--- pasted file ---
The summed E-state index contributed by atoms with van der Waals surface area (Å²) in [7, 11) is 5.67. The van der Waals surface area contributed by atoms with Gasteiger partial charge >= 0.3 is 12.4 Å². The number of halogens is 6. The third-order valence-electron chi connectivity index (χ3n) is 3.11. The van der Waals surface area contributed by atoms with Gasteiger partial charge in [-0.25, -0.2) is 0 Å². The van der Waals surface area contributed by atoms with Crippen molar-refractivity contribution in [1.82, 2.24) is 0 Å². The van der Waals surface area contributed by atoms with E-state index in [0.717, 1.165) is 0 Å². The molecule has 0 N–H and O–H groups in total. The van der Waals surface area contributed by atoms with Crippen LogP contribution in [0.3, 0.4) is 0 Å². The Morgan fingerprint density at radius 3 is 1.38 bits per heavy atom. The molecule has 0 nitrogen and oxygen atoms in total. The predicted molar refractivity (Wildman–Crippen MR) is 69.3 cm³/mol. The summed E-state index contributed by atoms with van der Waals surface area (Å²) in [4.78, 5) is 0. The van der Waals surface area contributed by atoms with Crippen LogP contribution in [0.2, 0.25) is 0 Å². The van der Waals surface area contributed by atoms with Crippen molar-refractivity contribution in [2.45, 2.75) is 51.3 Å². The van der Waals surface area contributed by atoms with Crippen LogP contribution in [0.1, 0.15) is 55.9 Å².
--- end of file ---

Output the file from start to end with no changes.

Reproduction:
The summed E-state index contributed by atoms with van der Waals surface area (Å²) in [7, 11) is 5.67. The van der Waals surface area contributed by atoms with Gasteiger partial charge >= 0.3 is 12.4 Å². The number of halogens is 6. The third-order valence-electron chi connectivity index (χ3n) is 3.11. The van der Waals surface area contributed by atoms with Gasteiger partial charge in [-0.25, -0.2) is 0 Å². The van der Waals surface area contributed by atoms with Crippen molar-refractivity contribution in [1.82, 2.24) is 0 Å². The van der Waals surface area contributed by atoms with E-state index in [0.717, 1.165) is 0 Å². The molecule has 0 N–H and O–H groups in total. The van der Waals surface area contributed by atoms with Crippen LogP contribution in [0.3, 0.4) is 0 Å². The Morgan fingerprint density at radius 3 is 1.38 bits per heavy atom. The molecule has 0 nitrogen and oxygen atoms in total. The predicted molar refractivity (Wildman–Crippen MR) is 69.3 cm³/mol. The summed E-state index contributed by atoms with van der Waals surface area (Å²) in [4.78, 5) is 0. The van der Waals surface area contributed by atoms with Crippen LogP contribution in [0.2, 0.25) is 0 Å². The van der Waals surface area contributed by atoms with Crippen molar-refractivity contribution in [2.45, 2.75) is 51.3 Å². The van der Waals surface area contributed by atoms with Crippen LogP contribution in [0.1, 0.15) is 55.9 Å².